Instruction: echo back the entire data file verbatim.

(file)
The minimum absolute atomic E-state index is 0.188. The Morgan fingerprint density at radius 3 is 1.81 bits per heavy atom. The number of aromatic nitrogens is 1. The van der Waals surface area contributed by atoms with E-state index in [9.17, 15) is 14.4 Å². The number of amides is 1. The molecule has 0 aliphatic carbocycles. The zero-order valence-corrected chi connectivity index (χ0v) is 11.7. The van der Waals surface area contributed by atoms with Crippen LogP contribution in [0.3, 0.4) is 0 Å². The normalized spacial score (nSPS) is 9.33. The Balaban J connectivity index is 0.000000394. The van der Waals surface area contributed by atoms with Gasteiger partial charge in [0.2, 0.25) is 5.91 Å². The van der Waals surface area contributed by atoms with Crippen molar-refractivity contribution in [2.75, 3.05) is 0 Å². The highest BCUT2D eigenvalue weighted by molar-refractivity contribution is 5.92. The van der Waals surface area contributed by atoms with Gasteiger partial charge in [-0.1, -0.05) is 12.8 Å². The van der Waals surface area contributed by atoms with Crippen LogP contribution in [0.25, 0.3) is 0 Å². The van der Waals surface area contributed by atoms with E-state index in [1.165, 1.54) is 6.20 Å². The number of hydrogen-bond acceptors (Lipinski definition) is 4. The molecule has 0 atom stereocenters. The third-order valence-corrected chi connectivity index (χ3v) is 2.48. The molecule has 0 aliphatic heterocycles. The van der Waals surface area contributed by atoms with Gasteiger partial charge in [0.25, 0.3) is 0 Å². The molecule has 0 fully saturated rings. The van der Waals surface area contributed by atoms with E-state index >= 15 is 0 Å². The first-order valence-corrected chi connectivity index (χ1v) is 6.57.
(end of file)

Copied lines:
The minimum absolute atomic E-state index is 0.188. The Morgan fingerprint density at radius 3 is 1.81 bits per heavy atom. The number of aromatic nitrogens is 1. The van der Waals surface area contributed by atoms with E-state index in [9.17, 15) is 14.4 Å². The number of amides is 1. The molecule has 0 aliphatic carbocycles. The zero-order valence-corrected chi connectivity index (χ0v) is 11.7. The van der Waals surface area contributed by atoms with Crippen LogP contribution in [0.3, 0.4) is 0 Å². The normalized spacial score (nSPS) is 9.33. The Balaban J connectivity index is 0.000000394. The van der Waals surface area contributed by atoms with Gasteiger partial charge in [0.2, 0.25) is 5.91 Å². The van der Waals surface area contributed by atoms with Crippen molar-refractivity contribution in [2.75, 3.05) is 0 Å². The highest BCUT2D eigenvalue weighted by molar-refractivity contribution is 5.92. The van der Waals surface area contributed by atoms with Gasteiger partial charge in [-0.1, -0.05) is 12.8 Å². The van der Waals surface area contributed by atoms with Crippen LogP contribution in [0.25, 0.3) is 0 Å². The van der Waals surface area contributed by atoms with E-state index in [1.165, 1.54) is 6.20 Å². The number of hydrogen-bond acceptors (Lipinski definition) is 4. The molecule has 0 atom stereocenters. The third-order valence-corrected chi connectivity index (χ3v) is 2.48. The molecule has 0 aliphatic heterocycles. The van der Waals surface area contributed by atoms with Gasteiger partial charge in [0.25, 0.3) is 0 Å². The molecule has 0 fully saturated rings. The van der Waals surface area contributed by atoms with E-state index >= 15 is 0 Å². The first-order valence-corrected chi connectivity index (χ1v) is 6.57.